A group of sixth graders in Oakland, Calif., doing their weekly cleanup along the the shore of a local lake, stumbled across something that was not the usual tree limbs or old junk -- it looked like treasure.
"I was picking up some trash and I saw a bunch of people in my group gathering, so I quickly ran over there," said Simone, a sixth grader with the group.
"There were two bags almost full of pretty jewelry that had gold and silver."
The students, from St. Paul's Episcopal School in Oakland, had found two 15-pound canvas bags full of jewelry and other valuable objects including rings, pocket watches, two silver candlesticks, a silver spoon and a switchblade.
"We usually just think there is gonna be water or sludge in the bag. We were definitely not expecting anything like that," said Simone.
There were an estimated 75 to 100 pieces of jewelry and other valuables.
The students were skimming through the water on Thursday when they saw the bags in about two feet of water. One of the students needed help because she could not lift them.
"I put on hip boots, retrieved the heavy bags and gave them to the students," said Dr. Richard Bailey of the Lake Merritt Institute, a local group that organizes community cleanups.
Oakland police informed St. Paul's they are investigating the discovery and trying to match the items with records of stolen goods. If unclaimed the goods will return to St. Paul's.
"They are going to try to find the owners," Jane Adams, the communications manager at St. Paul's, told ABC News.com. "It looks like stuff that possibly came from an estate sale."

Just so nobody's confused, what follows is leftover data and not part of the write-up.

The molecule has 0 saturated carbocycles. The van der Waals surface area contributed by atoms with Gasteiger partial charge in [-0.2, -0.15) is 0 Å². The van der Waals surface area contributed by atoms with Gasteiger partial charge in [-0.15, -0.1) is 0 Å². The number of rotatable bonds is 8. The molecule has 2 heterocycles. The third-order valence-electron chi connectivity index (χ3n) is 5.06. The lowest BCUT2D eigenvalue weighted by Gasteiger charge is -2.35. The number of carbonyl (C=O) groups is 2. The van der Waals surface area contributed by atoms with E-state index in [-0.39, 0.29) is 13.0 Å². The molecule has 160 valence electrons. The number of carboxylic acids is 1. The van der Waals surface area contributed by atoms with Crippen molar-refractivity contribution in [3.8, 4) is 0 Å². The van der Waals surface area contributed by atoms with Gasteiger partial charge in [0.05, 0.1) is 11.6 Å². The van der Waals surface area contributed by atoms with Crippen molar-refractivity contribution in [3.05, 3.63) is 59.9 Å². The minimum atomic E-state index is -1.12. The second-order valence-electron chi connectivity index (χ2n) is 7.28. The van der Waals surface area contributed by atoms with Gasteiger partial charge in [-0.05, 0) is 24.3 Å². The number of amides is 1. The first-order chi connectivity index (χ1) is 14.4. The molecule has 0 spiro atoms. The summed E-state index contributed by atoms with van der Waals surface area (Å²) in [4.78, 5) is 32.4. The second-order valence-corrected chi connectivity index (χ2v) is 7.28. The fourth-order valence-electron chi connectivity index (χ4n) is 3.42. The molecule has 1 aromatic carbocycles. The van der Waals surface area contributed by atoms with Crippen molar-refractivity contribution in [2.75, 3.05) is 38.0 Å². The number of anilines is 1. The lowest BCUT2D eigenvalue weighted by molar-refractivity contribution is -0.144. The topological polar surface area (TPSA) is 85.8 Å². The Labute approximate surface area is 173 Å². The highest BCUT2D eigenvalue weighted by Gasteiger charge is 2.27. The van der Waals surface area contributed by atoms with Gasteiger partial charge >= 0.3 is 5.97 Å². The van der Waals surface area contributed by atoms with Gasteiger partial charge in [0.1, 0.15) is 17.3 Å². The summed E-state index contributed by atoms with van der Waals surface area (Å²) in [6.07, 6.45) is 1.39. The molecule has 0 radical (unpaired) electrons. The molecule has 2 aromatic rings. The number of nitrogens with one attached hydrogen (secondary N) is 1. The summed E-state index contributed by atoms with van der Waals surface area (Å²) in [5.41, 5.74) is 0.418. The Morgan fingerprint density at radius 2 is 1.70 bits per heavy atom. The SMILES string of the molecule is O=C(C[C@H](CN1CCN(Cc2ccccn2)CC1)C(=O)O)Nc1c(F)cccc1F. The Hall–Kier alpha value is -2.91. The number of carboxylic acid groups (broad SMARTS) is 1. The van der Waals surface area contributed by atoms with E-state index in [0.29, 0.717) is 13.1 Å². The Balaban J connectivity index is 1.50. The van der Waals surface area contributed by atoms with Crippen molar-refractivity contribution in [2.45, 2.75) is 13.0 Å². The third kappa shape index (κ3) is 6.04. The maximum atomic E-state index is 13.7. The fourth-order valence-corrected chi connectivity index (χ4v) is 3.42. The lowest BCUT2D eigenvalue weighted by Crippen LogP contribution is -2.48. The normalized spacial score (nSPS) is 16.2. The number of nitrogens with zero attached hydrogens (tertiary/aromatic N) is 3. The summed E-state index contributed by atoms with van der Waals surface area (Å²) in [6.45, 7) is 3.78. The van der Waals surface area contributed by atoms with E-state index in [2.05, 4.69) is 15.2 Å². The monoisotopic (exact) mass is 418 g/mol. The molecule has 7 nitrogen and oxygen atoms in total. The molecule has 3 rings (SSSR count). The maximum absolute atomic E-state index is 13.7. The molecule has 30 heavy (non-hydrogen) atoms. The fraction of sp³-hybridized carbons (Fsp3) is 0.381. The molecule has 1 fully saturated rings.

Adams said she thought the location of the bags and their contents, one with a Wells Fargo logo on the side, was odd.
"It appears to be stolen property, some of it old," said Bailey. "There is an engraving for Thomas F. Graham, 1931 or '32 on the back on one stopwatch. He was apparently president of St. Joseph's school for boys in New Jersey from 1921-25. A man by that name is buried here in California, having died Oct. 10, 1935."
Other items that have been found in the lake along with normal trash include a bowling ball, a tiny ribbon-wrapped casket with a gerbil inside, a college football trophy and a hand-carved pumice candle holder, Bailey told ABC News.com in an e-mail.
"The kids were going crazy, they were so excited," Adams said. "Our school mission is service; we were very excited that we were able to serve the Oakland police as well as the community. It's a great lesson for our kids; they're hoping the goods get returned."
Oakland police did not return ABC News.com's request for comment.
Sixth graders at St. Paul's have been participating in "The Clean Lake Program" for the past 15 years. A group goes every Thursday. Volunteers remove up to 6,000 lbs. of trash from the lake each month.
"For the most part, they're pretty excited about it," said Susan Porter, a sixth grade math and science teacher. "Some treasure that they find in the lake, most people would not think of as a monetary treasure, but it's something that they're fascinated by."